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Team ChemistryThe History of Drugs and Alcohol in Major League Baseball$
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Nathan Michael Corzine

Print publication date: 2016

Print ISBN-13: 9780252039799

Published to Illinois Scholarship Online: April 2017

DOI: 10.5406/illinois/9780252039799.001.0001

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Brave New Game

(p.175) Epilogue
Team Chemistry

Nathan Michael Corzine

University of Illinois Press

This epilogue reflects on the history of drug and alcohol abuse in baseball, first by recounting the story of Seattle Mariners shortstop Alex Rodriguez. Known as A-Rod, Rodriguez has become the most recognizable face in baseball with regards to the use of performance-enhancing drugs (PEDs)—possibly in all of sports. In the wake of the Mitchell Report findings, Rodriguez adamantly proclaimed his innocence when he was connected with PED use, later admitted that he lied about his past drug abuses, and then doubled down on the denials when indicted yet again, this time for transgressions related to the 2013 doping scandal involving Biogenesis of America. On January 11, 2014, Rodriguez, after a lengthy period of arbitration, was formally suspended for 162 games—at that point the longest non-lifetime suspension in Major League Baseball (MLB) history. This epilogue considers some of the reasons why people are so bothered by the use of PEDs in baseball and suggests that drug use in baseball could be ascribed as a direct corollary to the American obsession with winning.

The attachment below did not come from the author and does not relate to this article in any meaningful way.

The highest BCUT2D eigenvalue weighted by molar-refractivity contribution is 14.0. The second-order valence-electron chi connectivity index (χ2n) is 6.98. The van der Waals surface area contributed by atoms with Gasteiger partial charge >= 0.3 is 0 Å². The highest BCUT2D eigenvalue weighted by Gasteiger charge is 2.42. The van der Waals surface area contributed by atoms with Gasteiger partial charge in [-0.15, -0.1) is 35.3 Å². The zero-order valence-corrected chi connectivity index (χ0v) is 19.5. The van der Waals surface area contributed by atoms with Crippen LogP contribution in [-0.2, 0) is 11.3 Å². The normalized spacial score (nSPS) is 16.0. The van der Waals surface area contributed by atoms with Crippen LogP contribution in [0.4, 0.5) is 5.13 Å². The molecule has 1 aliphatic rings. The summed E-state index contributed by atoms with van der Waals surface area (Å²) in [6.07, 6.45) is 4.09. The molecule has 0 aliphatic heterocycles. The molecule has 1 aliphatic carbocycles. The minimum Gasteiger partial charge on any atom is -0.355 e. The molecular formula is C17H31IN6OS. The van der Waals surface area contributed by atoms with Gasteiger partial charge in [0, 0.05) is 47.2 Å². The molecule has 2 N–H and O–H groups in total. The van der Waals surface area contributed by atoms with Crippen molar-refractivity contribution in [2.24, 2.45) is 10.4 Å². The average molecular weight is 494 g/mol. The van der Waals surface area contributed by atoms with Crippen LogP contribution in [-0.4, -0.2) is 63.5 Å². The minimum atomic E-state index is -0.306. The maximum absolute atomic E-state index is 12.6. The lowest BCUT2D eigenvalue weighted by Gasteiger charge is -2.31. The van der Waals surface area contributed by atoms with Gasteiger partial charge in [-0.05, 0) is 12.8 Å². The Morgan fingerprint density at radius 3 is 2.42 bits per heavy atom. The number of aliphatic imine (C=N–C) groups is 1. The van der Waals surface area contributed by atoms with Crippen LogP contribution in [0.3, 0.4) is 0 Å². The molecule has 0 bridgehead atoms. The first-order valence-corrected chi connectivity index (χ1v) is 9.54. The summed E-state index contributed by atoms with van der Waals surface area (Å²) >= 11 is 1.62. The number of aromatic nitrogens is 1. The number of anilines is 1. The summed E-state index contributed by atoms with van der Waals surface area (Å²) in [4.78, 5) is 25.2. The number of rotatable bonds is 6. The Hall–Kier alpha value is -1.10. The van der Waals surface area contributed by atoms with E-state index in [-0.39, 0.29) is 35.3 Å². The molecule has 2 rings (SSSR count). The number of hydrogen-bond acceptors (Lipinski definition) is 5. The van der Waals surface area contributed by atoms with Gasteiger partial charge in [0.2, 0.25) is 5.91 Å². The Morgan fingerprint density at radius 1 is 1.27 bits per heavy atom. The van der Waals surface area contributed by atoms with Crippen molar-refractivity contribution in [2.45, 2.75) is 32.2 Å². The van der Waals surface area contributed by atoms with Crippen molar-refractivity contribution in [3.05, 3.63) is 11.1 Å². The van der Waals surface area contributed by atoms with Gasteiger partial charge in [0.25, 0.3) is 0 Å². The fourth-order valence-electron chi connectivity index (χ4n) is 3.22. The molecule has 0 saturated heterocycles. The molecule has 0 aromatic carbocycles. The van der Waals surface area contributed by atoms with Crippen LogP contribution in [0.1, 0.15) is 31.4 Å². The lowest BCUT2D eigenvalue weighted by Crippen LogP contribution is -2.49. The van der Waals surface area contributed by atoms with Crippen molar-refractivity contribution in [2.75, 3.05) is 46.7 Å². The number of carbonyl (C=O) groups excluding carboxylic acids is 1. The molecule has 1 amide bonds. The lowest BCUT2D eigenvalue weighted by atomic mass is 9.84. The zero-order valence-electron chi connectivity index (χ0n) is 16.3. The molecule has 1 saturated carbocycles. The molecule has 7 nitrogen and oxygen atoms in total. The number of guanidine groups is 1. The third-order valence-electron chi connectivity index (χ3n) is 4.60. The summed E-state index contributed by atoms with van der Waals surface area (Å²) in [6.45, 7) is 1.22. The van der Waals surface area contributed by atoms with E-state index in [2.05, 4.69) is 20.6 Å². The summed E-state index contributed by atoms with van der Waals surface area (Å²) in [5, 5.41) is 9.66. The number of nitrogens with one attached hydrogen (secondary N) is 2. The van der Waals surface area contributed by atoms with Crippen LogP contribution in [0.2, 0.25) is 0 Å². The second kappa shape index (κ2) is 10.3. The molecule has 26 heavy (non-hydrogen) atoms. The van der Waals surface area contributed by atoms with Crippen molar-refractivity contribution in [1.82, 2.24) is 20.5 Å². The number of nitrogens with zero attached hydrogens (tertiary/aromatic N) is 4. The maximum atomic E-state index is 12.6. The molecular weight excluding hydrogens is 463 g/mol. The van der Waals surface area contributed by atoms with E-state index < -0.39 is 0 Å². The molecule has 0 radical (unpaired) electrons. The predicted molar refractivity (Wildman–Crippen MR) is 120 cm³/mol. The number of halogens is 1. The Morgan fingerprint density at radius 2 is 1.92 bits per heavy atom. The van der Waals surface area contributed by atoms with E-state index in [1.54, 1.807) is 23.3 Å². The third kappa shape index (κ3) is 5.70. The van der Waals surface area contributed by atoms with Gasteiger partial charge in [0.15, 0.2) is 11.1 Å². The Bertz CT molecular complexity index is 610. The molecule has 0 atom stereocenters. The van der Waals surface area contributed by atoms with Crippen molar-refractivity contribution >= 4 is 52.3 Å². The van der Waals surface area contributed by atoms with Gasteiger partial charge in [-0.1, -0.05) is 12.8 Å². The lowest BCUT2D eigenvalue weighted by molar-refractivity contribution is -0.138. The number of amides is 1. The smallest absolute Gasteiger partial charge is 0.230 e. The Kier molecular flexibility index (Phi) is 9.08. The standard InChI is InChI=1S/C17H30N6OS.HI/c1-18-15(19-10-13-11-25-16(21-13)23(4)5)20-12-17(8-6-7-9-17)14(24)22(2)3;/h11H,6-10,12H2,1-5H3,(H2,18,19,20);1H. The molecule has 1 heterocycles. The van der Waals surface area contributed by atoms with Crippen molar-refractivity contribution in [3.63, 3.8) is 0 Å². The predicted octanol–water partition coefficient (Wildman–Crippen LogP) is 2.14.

Keywords:   alcohol abuse, Alex Rodriguez, performance-enhancing drugs, doping, Biogenesis of America, Major League Baseball, drug use

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